Razer Naga Trinity Review: The Three Amigos

Razer's newest addition to the Naga line comes with not one, not two, but three different thumb plates. We put them through the ropes to find out just how holy this Trinity really is. 


Razer’s Naga Trinity is the latest in their line of Naga gaming mice. The Trinity offers up 16,000 DPI 5G optical sensor for precision gaming, but the mouse’s most interesting feature would have to be the three interchangeable right-thumb side pieces that offer up a healthy choice of options for MOBA, MMO, and FPS players. Each mouse comes with a 12-button numeric keypad-style layout, a 7-button circular layout with a thumb rest in the middle, and a more traditional 2-button plate for players to use. Each side plate locks on magnetically and swapping them out is extremely easy.

Quick On The Draw

Overall, I found the Naga Trinity to be an extremely versatile gaming mouse. Movement was fluid when playing FPS titles like Destiny 2 or Doom using the 2-button configuration or clicking around the screen in a MOBA like League of Legends using the 7-button set. But, while the 12-button combination might work well for other folks playing something like WoW or Guild Wars 2, I found myself doing a lot of accidental clicking when using it.

In general, I found the Trinity to be durable and ergonomic in its design, but it was a bit wide for my hands, which is probably also the reason I kept hitting things on the 12-button configuration that I didn’t mean to hit. Fortunately, I found a workaround, and I just didn’t program anything for the buttons I kept unintentionally clicking. While it was a little annoying, that still left 17 out of the 19 buttons available for me to program in my own custom macros.

Getting a Grip

While I’d be the first to admit that my experience with high-quality gaming mice is a bit limited, I still felt like the Razer Naga Trinity established a good benchmark for responsiveness and versatility. Including three plates is essentially like getting three different top-notch gaming mice for the price of one. While I had some issues with the mouse’s width and, at the time, its plethora of buttons, having the versatility to swap out plates for something more comfortable is a great idea. It’s also kind of an interesting decision to include plates for such a range of gameplay styles, I like that Razer recognized most gamers don’t just stick to one title or genre even at the higher-end peripheral level.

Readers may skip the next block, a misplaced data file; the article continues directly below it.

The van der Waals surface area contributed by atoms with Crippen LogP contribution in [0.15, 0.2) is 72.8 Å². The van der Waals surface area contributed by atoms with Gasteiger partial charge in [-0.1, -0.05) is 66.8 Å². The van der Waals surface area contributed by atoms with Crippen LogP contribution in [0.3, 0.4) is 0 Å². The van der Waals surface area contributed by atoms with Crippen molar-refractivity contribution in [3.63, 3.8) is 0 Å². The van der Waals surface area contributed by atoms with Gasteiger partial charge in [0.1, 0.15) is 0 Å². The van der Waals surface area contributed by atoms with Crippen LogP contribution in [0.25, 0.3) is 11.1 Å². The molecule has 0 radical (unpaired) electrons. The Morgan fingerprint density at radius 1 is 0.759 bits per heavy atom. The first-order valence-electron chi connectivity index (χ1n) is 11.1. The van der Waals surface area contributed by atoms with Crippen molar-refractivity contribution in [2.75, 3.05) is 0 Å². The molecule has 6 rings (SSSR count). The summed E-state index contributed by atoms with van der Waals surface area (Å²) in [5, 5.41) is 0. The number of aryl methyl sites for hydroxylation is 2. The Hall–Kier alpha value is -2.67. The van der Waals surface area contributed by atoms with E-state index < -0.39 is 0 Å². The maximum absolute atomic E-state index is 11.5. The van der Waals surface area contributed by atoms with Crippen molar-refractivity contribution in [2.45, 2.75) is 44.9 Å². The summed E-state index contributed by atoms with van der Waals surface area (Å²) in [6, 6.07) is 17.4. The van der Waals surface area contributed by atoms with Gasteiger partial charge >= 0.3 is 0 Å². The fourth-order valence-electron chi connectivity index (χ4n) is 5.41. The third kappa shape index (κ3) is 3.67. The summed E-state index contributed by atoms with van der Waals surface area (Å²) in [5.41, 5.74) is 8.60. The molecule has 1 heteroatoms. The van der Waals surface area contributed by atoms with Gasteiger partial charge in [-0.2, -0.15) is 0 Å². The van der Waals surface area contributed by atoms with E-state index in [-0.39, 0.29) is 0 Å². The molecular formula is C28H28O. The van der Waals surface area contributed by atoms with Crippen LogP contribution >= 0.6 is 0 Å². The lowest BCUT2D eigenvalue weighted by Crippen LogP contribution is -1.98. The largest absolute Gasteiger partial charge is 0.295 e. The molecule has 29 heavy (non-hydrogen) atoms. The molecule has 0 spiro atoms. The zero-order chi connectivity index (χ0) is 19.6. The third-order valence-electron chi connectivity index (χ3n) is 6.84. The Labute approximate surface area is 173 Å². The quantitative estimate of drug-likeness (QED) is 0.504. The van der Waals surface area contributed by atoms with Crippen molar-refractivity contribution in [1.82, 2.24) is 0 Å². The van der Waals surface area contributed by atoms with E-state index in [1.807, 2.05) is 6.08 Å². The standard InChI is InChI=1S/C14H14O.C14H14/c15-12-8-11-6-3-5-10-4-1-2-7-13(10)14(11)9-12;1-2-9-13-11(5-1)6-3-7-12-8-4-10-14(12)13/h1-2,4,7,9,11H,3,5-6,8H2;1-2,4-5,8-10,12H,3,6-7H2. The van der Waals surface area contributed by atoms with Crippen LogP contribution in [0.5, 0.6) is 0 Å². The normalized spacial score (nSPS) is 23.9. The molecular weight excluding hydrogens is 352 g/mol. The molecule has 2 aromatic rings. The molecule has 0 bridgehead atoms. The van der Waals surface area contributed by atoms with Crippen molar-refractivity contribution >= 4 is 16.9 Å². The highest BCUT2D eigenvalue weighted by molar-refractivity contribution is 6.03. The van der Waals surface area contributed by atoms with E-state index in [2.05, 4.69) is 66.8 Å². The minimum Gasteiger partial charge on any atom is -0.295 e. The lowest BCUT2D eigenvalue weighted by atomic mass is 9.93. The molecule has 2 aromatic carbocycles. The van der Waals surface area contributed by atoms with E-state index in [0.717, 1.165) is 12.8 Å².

Up For A Threesome

My one major concern would be the plates themselves. Desks can get messy and things like alternate mouse plates are just the kind of thing that I could see go missing, at least in my disheveled life. Also, there was no real way for me to the test the long-term durability of the magnetic locks or the digital connections of each plate.

Still, it’s hard to complain too much about a product that could’ve come with no physical customizations whatsoever. I’d recommend the Trinity for people who spend a lot of time playing a variety of games and not just an MMO or a MOBA. I think the only thing I would’ve appreciated them adding on would have been an option for changing the width and height, which could have helped the Trinity reach ultimate customization levels.

This review is based upon product provided by the manufacturer. The Razer Naga Trinity is available now and retails for $99.99

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Blake has been writing and making videos about pop-culture and games for over 10 years now. Although he'd probably prefer you thought of him as a musician and listened to his band, www.cartoonviolencemusic.com. If you see him on the street, buy him a taco or something. Follow him on twitter @ProfRobot

Review for
Razer Naga Trinity
  • Fast and responsive
  • Three mice for the price of one
  • Lots of macros
  • Easy to switch faceplates
  • A bit wide
  • Faceplates may get lost over time
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